Chocotorta, Chocotorta!

The last thing I should be thinking about is cake. Well, anything other than king cake, that is. But no matter how hard I try to stop thinking about it, chocotorta has been on my mind. It’s been two years since I first saw it (Emmy made one during the pandemic) and it’s stayed up there in my gray matter, floating about, rearing it’s delectable looking head every time I had a chocolate craving.

When I began chanting it (chocotorta, chocotorta, chocotorta) last week, John quickly chimed in and before long we were both on the chocotorta train, so what else could I do? I went to the grocery store to get the four ingredients required (six, cuz I got a little fancy). As it turns out, it was not as easy as it sounds.

An Argentinian ice box cake made from chocolate cookies (specifically Chocolinas), dulce de leche (a milk caramel), coffee, and cream cheese, chocotorta has to be one of the easiest dessert recipes ever, if you can find the ingredients. Obviously, the coffee and cream cheese were non-issues, but the other two were a touch more difficult to come by. You can make your own dulce de leche, but it takes forever ie. 2-3 hours. If I had an Instant Pot, I might have attempted to make it myself because that way only takes 35 minutes, but the method still makes me nervous. Most of the recipes say to cook it in the can, and they’re pretty adamant about safety precautions like ensuring the water level stays at least an inch above the can, waiting for the can to cool completely before opening, and for heaven’s sake, don’t jostle the pot!

TLdr: I decided to buy the dulce de leche.

I did find it at Rouses near the condensed milk, but it was made by Nestle. Full disclosure, I have some major issues with that company and try to avoid purchasing any of their products. So, I went to Hong Kong Market, but they also had Nestle brand dulce de leche, and another brand with “low lactose,” which didn’t taste good at all. Finally, I found a jarred brand at Ideal Market, and it was not only gorgeous, it was the perfect quantity, and not made by Nestle. If I ever remember the brand, I promise to let you know.

Also, I don’t know if you’ve ever noticed, but there aren’t many simple chocolate cookie brands out there. I couldn’t find the Chocolinas anywhere, but I assumed there would be an easy substitute. Wrong! I considered making them myself, but thankfully, I scored some round, chocolate cookies by Goya. Strangely enough, they were the only ones I could find.

With all the ingredients in hand, at last, I cobbled together a couple of recipes I found online, including this one by Paz Baker, and I made my chocotorta . . . I ate it, too! If you are able to find these ingredients (or are brave enough to make them yourself), I highly recommend making this super-simple, ultra-decadent cake. If you don’t, you might find yourself chanting, too. Chocotorta, chocotorta, chocotorta!

Seeing as I do not want to be one of those blogs with a huge story before the recipe (TOO LATE), I’ll get to it! Good luck and please let me know if you’ve ever made dulce de leche and lived!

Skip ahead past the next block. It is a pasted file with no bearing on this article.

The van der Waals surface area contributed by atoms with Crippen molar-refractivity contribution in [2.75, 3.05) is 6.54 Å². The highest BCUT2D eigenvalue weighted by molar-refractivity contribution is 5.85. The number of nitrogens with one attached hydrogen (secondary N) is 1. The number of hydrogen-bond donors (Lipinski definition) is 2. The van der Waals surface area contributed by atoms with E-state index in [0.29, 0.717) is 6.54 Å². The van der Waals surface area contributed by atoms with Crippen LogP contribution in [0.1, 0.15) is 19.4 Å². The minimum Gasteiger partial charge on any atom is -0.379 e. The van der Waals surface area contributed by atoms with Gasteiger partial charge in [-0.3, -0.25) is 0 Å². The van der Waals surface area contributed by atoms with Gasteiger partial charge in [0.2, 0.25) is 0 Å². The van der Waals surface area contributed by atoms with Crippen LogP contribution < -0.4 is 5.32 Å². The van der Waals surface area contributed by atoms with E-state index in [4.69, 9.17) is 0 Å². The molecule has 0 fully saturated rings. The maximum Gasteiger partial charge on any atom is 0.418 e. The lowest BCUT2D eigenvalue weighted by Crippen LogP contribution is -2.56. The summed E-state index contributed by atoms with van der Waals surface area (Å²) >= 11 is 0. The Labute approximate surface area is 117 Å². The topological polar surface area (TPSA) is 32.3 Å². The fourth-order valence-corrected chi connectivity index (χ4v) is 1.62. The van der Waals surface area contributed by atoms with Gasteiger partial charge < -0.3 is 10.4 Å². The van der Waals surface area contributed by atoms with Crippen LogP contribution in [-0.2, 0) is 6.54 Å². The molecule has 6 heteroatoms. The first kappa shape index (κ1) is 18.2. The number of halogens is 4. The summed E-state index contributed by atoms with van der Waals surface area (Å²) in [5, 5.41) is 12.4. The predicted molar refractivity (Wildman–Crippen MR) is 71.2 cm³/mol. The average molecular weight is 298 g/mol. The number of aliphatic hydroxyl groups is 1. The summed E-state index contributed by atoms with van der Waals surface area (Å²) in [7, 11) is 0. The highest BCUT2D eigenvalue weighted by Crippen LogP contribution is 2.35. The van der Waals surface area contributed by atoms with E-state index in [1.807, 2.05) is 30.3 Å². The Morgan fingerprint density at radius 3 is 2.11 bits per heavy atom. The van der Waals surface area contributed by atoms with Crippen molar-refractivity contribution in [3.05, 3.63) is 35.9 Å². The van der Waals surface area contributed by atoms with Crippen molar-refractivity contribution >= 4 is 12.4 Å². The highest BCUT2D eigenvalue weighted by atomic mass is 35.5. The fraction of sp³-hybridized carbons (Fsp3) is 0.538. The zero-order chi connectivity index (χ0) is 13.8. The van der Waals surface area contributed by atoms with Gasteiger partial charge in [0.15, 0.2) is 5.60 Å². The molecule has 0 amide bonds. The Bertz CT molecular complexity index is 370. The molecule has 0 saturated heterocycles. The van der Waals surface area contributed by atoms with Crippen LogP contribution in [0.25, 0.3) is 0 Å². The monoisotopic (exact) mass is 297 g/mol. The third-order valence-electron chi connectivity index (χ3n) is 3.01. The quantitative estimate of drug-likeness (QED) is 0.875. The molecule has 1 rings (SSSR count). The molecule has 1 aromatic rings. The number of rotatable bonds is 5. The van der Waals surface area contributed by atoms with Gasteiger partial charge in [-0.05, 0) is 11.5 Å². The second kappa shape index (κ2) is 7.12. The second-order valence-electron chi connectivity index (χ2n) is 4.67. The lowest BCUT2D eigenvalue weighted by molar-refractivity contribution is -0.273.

16 oz (or two bricks) cream cheese, room temperature
16 oz dulce de leche
2-3 large packs of chocolate cookies (Goya, Chocolinas)
1 C strong coffee, cooled to room temperature (I used a packet of coffee I got from Coffee &)
2/3 C semi-sweet chocolate (I used Ghiradelli chocolate chips)
2/3 C heavy whipping cream


I used a 6 inch springform pan, but I’ve seen it done with a deep, square brownie pan, too. Use what you’ve got! Just be sure to line it with parchment paper.

Make your fresh cup of coffee and while it cools, whip together the cream cheese and dulce de leche. Stick it in the fridge for 30 minutes before assembling your cake.

Get ready to assemble! Dip each cookie in the cooled coffee before placing it in the pan, break the cookies apart (before dipping!) to get good coverage and close any gaps. Then add about 1/3 of the dulce de leche mixture, leveling it out to approximately the same thickness of the cookie layer. Repeat layers, finishing with the dulce de leche mixture. Cover with plastic wrap and refrigerate for at least five hours, or overnight.

In an effort to make it pretty, I added a chocolate ganache layer on top and attempted to pipe some flower-like blurbs around the edge (John said it looked like a big boob). The ganache was easy. Just heat the heavy whipped cream on medium until it simmers, right before it boils, then pour it over the chocolate chips, wait a minute or two, and mix until it’s glossy and smooth. Cool the ganache down to room temperature and pour it on top of your chocotorta after the cake’s been chilled for several hours. Then chill it for a couple more!

Chocotorta Boob

The goo I piped badly on the top of the ganache was just a cup of heavy whipping cream whipped with about 1/2 cup of some extra dulce de leche I had laying around. But you could do anything! Sprinkle a bit of cocoa powder or powdered sugar, use plain whipping cream, or just put it in your mouth. Enjoy!

*At some point I will set up a studio-of-sorts with better lighting and dishes – then perhaps my home cooking images will start looking a whole lot better. Until then, please enjoy my faux marble, 70’s-era Formica countertop with plates to match!

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